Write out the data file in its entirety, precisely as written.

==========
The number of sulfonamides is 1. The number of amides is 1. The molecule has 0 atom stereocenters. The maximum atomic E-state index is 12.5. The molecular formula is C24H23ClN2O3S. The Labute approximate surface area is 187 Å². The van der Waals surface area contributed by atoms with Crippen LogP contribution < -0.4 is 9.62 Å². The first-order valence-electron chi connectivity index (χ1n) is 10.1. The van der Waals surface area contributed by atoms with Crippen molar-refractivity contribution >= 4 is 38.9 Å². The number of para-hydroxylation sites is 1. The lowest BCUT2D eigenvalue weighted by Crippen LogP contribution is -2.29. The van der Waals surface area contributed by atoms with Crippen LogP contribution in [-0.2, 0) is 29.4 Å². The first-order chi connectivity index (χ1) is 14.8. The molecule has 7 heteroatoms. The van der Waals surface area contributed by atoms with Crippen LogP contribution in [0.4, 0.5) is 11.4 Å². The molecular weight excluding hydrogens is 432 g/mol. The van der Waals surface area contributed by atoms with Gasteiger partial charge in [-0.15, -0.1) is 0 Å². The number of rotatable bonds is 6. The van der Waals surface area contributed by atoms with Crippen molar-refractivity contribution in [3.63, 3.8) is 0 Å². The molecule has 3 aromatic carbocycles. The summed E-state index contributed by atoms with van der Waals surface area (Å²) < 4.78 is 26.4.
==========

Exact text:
The number of sulfonamides is 1. The number of amides is 1. The molecule has 0 atom stereocenters. The maximum atomic E-state index is 12.5. The molecular formula is C24H23ClN2O3S. The Labute approximate surface area is 187 Å². The van der Waals surface area contributed by atoms with Crippen LogP contribution < -0.4 is 9.62 Å². The first-order valence-electron chi connectivity index (χ1n) is 10.1. The van der Waals surface area contributed by atoms with Crippen molar-refractivity contribution >= 4 is 38.9 Å². The number of para-hydroxylation sites is 1. The lowest BCUT2D eigenvalue weighted by Crippen LogP contribution is -2.29. The van der Waals surface area contributed by atoms with Crippen LogP contribution in [-0.2, 0) is 29.4 Å². The first-order chi connectivity index (χ1) is 14.8. The molecule has 7 heteroatoms. The van der Waals surface area contributed by atoms with Crippen LogP contribution in [0.4, 0.5) is 11.4 Å². The molecular weight excluding hydrogens is 432 g/mol. The van der Waals surface area contributed by atoms with Gasteiger partial charge in [-0.15, -0.1) is 0 Å². The number of rotatable bonds is 6. The van der Waals surface area contributed by atoms with Crippen molar-refractivity contribution in [3.63, 3.8) is 0 Å². The molecule has 3 aromatic carbocycles. The summed E-state index contributed by atoms with van der Waals surface area (Å²) < 4.78 is 26.4.